HENRITZE: St. Joseph is a model of service

March 8, 2022

(Photo by Fred de Noyelle / Godong)

This past December ended the year of St. Joseph, which marked the 150th anniversary of St. Joseph being declared the Patron of the Universal Church. I was part of a small group of men who completed our consecration to St. Joseph on Dec. 8, 2020, the day Pope Francis officially announced the year of St. Joseph.

Needless to say, we were awestruck by the divine providence of the situation. There are many aspects of devotion to St. Joseph that a person can focus on. Here I want to briefly share how Joseph’s model of service has impacted me and the way I live out my call to missionary discipleship.

Joseph was not a king, though he descended from the line of David. Though Joseph was not a prominent or important figure in the community, he carried out the loftiest work of all men. Joseph did not live a life of luxury, but he did live a life of abundance through the work of his hands and the devotion of his faith. Joseph never speaks in Sacred Scripture, but the sound of his influence resonates through the ages.

When Jesus is instructing His Apostles and says to them: “Whoever wishes to be the greatest among you must become a servant,” I imagine that our Lord recalls the countless moments in His life when Joseph served his family. Joseph is the prime model of generous and selfless service.

He had kingly blood running through his veins, yet he did not hesitate to work through the toil of his hands and the sweat of his brow. I would find it difficult to believe that the deadly sin of avarice ever stained the soul of St. Joseph. He did not work or serve for wealth or recognition; he was rich beyond the dreams of avarice. Joseph knew, possibly more than anyone, the simple and complete joy of welcoming Jesus into his heart and into his home.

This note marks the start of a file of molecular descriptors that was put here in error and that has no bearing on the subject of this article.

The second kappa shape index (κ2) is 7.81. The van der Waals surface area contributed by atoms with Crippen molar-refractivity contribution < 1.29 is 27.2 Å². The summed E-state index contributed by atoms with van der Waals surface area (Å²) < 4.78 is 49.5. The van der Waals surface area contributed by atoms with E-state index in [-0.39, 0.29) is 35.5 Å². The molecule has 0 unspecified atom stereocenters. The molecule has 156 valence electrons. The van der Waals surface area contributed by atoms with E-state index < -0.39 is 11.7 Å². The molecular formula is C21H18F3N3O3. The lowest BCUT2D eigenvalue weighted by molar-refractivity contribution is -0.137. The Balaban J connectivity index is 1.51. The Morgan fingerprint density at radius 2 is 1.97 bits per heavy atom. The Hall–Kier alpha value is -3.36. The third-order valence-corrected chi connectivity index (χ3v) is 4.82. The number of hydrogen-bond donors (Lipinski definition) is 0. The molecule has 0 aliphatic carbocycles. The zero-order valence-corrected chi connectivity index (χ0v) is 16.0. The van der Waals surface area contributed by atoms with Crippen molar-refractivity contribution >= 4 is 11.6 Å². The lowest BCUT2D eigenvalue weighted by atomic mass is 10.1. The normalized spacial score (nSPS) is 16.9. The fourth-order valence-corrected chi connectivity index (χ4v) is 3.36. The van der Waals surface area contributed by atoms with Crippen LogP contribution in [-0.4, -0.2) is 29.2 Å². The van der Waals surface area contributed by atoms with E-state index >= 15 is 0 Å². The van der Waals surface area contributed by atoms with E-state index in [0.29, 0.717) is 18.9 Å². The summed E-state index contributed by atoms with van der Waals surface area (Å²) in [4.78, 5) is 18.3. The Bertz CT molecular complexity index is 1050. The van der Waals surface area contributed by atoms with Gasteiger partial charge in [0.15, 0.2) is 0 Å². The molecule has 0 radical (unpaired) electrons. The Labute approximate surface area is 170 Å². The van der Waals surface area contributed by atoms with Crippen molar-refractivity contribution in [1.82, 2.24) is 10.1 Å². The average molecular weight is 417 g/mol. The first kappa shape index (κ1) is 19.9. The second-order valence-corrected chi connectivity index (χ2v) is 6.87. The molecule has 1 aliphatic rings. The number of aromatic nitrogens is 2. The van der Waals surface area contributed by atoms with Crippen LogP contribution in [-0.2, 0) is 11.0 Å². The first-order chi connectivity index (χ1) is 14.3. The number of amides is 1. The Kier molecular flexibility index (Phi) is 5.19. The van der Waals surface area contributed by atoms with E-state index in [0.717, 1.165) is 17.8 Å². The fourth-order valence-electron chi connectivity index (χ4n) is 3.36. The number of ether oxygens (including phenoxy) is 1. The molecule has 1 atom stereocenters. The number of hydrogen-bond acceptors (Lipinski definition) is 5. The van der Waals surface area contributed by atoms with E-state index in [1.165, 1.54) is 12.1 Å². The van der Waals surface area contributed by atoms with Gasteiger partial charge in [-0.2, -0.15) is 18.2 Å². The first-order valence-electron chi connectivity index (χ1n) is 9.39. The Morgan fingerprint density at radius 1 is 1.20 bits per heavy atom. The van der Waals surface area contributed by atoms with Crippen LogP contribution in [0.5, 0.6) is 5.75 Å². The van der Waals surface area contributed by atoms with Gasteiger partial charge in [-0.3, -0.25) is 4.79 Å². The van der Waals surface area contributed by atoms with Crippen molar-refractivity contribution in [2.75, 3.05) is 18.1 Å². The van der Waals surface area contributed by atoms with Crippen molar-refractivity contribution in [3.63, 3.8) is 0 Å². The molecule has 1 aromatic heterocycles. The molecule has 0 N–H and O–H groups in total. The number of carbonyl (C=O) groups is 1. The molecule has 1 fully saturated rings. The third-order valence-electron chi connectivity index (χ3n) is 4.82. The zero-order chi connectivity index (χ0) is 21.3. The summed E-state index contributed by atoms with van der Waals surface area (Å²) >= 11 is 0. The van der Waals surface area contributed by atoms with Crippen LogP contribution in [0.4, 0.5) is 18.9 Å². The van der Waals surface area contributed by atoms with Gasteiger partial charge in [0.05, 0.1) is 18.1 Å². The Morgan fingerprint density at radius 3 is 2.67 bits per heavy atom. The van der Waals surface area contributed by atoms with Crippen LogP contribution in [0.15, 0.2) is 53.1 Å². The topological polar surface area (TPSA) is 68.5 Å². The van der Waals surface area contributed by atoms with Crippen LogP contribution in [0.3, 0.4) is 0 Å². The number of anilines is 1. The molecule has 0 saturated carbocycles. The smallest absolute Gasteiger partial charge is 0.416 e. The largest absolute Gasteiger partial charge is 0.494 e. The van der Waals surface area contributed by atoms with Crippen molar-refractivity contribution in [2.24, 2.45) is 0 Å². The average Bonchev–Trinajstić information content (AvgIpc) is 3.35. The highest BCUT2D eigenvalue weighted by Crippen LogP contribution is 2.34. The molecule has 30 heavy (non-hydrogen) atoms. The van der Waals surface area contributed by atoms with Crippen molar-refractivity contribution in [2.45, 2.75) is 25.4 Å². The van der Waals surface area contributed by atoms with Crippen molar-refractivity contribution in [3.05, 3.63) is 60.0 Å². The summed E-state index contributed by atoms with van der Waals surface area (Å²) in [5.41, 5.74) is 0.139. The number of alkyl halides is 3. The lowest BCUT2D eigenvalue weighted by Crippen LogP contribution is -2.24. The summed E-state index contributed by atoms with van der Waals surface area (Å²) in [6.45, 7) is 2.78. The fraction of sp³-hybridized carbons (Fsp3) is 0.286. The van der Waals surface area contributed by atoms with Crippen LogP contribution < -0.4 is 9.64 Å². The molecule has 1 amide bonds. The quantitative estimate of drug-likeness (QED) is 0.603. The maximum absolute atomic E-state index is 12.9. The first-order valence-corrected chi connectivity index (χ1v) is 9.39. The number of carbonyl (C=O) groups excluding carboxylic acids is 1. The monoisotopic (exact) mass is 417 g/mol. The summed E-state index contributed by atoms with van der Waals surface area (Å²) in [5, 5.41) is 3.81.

It is not a stretch to say that some of the most authentic and meaningful acts of service are the ones that remain hidden and unrecognized by the world. When you quietly wash the dishes because you see that your spouse has had a particularly rough day, there is no fanfare to announce your action. When your spouse is grocery shopping and buys you your favorite snack food, there is no trumpet blaring to announce their affection.

These acts remain a hidden secret of your intimate love. Small acts of service that sanctity both the giver and the one who receives.

We will never know the countless ways that Joseph has served Jesus, Mary, and the Universal Church. What we can do is seek to imitate his humility and his heart of service. To love is to will the good of another. Serving those around us in imitation of St. Joseph encapsulates that definition of love and fulfills the calling of every disciple to imitate our Lord Jesus Christ, who Himself surely imitates His foster father, Joseph. 

Brian Henritze is an associate director with the Archdiocesan Office of Adolescent Catechesis and Evangelization.